Peru Unexpectedly Raises Key Rate as Sol Fuels Price Rises

  • Currency weakness, inflation pushed central bank to raise
  • Intervention, trading curbs haven't stopped sol decline

Peru unexpectedly increased borrowing costs for the first time in four years as a slide in the sol fans the fastest inflation since 2012.

The central bank board, led by bank President Julio Velarde, raised its key lending rate to 3.5 percent from 3.25 percent, surprising 14 of 17 economists surveyed by Bloomberg who expected no change. Three analysts forecast the quarter-point increase.

In a statement accompanying the decision, the board said inflation has been affected by transitory factors such as food prices and currency depreciation. The change leaves the real interest rate at 0.5 percent, which is in line with a expansive monetary stance, it said.

The board is “ready to consider additional changes to the benchmark rate that bring inflation to the target range,” the statement said, adding Thursday’s move isn’t the start of a tightening cycle.

The sol has weakened 11 percent against the dollar in the past year, pushing up import and dollar-debt servicing costs, even as the central bank sold $6.9 billion of dollar reserves to slow the pace of depreciation. A pick-up in growth may also add to pressure on prices. The economy expanded 3 percent in the second quarter from the year earlier, the fastest pace since the first three months of 2014.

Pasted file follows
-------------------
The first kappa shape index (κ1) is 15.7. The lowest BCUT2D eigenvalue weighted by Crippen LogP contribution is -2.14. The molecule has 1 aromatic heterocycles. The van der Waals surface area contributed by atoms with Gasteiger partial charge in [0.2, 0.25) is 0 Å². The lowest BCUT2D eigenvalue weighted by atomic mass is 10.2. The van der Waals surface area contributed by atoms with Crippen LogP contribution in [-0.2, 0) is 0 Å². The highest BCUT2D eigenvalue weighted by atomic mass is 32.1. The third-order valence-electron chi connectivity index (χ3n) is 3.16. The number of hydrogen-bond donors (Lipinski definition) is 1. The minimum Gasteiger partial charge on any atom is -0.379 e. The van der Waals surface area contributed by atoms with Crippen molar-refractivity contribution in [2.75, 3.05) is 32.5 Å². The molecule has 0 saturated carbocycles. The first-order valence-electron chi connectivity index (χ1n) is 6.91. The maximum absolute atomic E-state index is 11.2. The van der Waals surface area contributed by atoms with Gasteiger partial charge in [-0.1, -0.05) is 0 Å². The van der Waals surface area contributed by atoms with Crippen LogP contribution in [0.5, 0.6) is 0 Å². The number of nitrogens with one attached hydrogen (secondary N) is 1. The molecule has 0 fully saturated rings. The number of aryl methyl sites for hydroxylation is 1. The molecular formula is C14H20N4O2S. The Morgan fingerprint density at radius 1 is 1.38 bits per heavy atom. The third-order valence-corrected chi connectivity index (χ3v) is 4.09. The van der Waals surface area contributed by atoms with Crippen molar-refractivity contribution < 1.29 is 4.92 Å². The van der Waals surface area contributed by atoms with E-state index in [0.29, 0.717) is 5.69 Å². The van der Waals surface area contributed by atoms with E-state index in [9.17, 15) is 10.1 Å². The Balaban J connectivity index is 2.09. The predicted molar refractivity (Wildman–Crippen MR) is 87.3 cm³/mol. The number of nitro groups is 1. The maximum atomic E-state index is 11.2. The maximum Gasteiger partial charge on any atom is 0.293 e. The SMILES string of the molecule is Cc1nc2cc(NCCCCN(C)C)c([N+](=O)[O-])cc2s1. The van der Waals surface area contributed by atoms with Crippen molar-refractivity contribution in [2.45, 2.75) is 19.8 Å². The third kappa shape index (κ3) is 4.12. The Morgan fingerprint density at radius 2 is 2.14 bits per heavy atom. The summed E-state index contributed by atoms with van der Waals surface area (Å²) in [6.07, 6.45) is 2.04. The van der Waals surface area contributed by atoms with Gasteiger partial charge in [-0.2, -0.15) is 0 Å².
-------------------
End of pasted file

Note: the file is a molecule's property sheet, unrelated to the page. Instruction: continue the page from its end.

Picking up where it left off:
Currency Pressure

“After two years of currency pressures, we’re starting to see more clearly second-round effects on prices,” said Mario Guerrero, an economist at Scotiabank Peru. “A good part of company expenses are denominated in dollars, which puts pressure on final prices.”

The central bank and the banking superintendency tightened curbs on trading in the forwards market last month as bets against the sol pushed the currency to its weakest level since 2006.

Economist expectations for inflation in 2016 rose to 3 percent last month, the upper limit of policy makers’ target range, from 2.9 percent in July, according the central bank’s monthly survey. Analysts also trimmed their growth forecasts for 2015 and 2016 for a second consecutive month.

Economic growth will accelerate in the second half of 2015 and expand at a rate that is close to potential in 2016, the central bank’s statement said.

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